«THE RELATIONSHIP OF FUNDAMENTAL MOVEMENT SKILLS AND LEVEL OF PHYSICAL ACTIVITY IN SECOND GRADE CHILDREN by Oldemar Mazzardo Jr BS, Federal University ...»
THE RELATIONSHIP OF FUNDAMENTAL MOVEMENT SKILLS AND LEVEL OF
PHYSICAL ACTIVITY IN SECOND GRADE CHILDREN
Oldemar Mazzardo Jr
BS, Federal University of Parana, 1996
MS, University of Pittsburgh, 2004
Submitted to the Graduate Faculty of
School of Education in partial fulfillment
of the requirements for the degree of
Doctor of Philosophy
University of Pittsburgh
UNIVERSITY OF PITTSBURGH
SCHOOL OF EDUCATIONThis dissertation was presented by Oldemar Mazzardo Jr It was defended on March 18th, 2008 and approved by Carol E Baker, PhD, Associate Professor, Psychology in Education Deborah J Aaron, PhD, Associate Professor, Health and Physical Activity Donald Musa, PhD, Research Associate, University Center for Social & Urban Research Dissertation Advisor: Jere D Gallagher, PhD, Associate Professor, Health and Physical Activity ii
THE RELATIONSHIP OF FUNDAMENTAL MOVEMENT SKILLS AND LEVEL OF
PHYSICAL ACTIVITY IN SECOND GRADE CHILDREN
Physical education and physical activity intervention programs must target motor skill development, especially the manipulative skills, which appears to be needed for increasing children’s PA behavior.
1.1 FACTORS INFLUENCING PA BEHAVIOR OF CHILDREN
1.1.1 Behavioral and Environmental Factors
1.1.2 Psychosocial and Demographic Factors
1.1.3 Genetic, Physiological and Developmental Factors
1.2 THE INTERACTION OF FACTORS AFFECTING PA IN CHILDREN......... 10
1.3 PHYSICAL ACTIVITY ASSESSMENT ISSUES
1.3.1 Measuring the construct Physical Activity in children
1.3.2 Nature of children’s physical activity
1.4 ASSESSMENT OF FUNDAMENTAL MOVEMENT SKILLS
1.4.1 Test of Gross Motor Skills (TGMD-2)
1.5 FMS IN CHILDREN’S PA RESEARCH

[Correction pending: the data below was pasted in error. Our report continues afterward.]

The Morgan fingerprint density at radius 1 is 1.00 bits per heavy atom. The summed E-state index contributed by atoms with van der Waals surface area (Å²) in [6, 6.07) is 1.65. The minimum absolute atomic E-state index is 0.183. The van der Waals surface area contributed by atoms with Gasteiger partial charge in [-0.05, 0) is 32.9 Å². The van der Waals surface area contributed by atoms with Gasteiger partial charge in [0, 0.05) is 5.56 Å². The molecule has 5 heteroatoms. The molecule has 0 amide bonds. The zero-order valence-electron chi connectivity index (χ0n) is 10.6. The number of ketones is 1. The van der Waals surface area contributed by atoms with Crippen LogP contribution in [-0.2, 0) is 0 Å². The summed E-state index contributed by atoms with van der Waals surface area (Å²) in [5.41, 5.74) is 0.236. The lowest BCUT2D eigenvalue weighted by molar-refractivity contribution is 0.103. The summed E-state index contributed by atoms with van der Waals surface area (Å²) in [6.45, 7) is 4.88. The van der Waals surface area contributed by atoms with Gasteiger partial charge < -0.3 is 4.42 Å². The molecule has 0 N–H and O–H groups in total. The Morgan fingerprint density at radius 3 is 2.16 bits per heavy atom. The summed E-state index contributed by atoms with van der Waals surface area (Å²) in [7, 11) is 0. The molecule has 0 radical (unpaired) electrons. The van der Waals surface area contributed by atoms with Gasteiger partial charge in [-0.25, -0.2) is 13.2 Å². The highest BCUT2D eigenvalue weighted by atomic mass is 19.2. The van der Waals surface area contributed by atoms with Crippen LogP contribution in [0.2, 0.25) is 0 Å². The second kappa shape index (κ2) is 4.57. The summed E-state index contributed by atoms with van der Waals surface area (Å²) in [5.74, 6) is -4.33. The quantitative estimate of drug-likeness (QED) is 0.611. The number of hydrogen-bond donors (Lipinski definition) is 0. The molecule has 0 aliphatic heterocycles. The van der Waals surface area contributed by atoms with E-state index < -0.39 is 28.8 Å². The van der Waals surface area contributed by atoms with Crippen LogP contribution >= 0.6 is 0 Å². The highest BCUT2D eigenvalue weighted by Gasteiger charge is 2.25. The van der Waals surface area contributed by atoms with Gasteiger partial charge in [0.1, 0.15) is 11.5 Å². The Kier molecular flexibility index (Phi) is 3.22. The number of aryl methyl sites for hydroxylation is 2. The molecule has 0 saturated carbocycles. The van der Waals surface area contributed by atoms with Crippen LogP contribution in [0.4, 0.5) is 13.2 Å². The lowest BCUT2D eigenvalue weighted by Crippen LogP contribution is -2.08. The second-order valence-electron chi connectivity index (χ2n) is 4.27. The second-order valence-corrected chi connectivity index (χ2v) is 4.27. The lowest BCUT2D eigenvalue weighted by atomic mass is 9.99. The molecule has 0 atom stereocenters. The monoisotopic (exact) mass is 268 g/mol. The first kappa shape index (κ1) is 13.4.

1.6 RESEARCH QUESTIONS
2.3 DATA COLLECTION
2.3.1 Step count (Habitual PA)
2.3.2 Proxy-questionnaire (Organized PA)
2.3.3 Test of Gross Motor Skills
220.127.116.11 Examiners Competence
2.3.4 Body Mass Index measurements
2.4 DATA ANALYSIS
3.1 GENDER DIFFERENCES
3.2 FMS AND PA CORRELATIONS
3.3 BMI AS A MODERATOR OF THE RELATIONSHIP OF FMS AND PA........ 39
4.1 GENDER DIFFERENCES
4.2 CORRELATIONS BETWEEN FMS AND PA
4.2.1 Habitual PA and FMS
4.2.2 Organized PA and FMS
AND BMI WITH PA AND FMS
4.4 METHODOLOGICAL LIMITATIONS AND FUTURE RESEARCH.............. 51
4.5 FINAL CONSIDERATIONS
Table 1. Gender Differences in FMS and Habitual PA (average steps/hour)
Table 2. Gender Differences in BMI, Organized PA, and Sedentary Activities
Table 3. Spearman Correlations Among PA, FMS, and BMI for males & females
Table 4. Interaction term (total FMS x BMI) as a predictor of Habitual PA
Table 5. Interaction term (Manipulative x BMI) as a predictor of Habitual PA
I would like to acknowledge many people for helping me during my doctoral work. I would especially like to thank my advisor, Jere Gallagher, for her generous time and commitment.
Throughout my doctoral work she encouraged me to develop independent thinking and research skills.
I am also very grateful for having an exceptional doctoral committee and wish to thank Carol Baker, Deborah Aaron, and Donald Musa.
I extend my thanks to my colleagues and friends, Fabio Fontana for helping me implementing the research and collecting data in IL, and Ovande Furtado for providing logistic support.
Finally, I would like to thank my wife, Adriana, for her patience and support throughout all these years.
This research was partially funded by the School of Education Student Grant.
This dissertation is dedicated to Deborah J Aaron, PhD. She was a role model and an example to be followed. Her dedication to students and commitment to teaching and research will continue to inspire me throughout my academic career.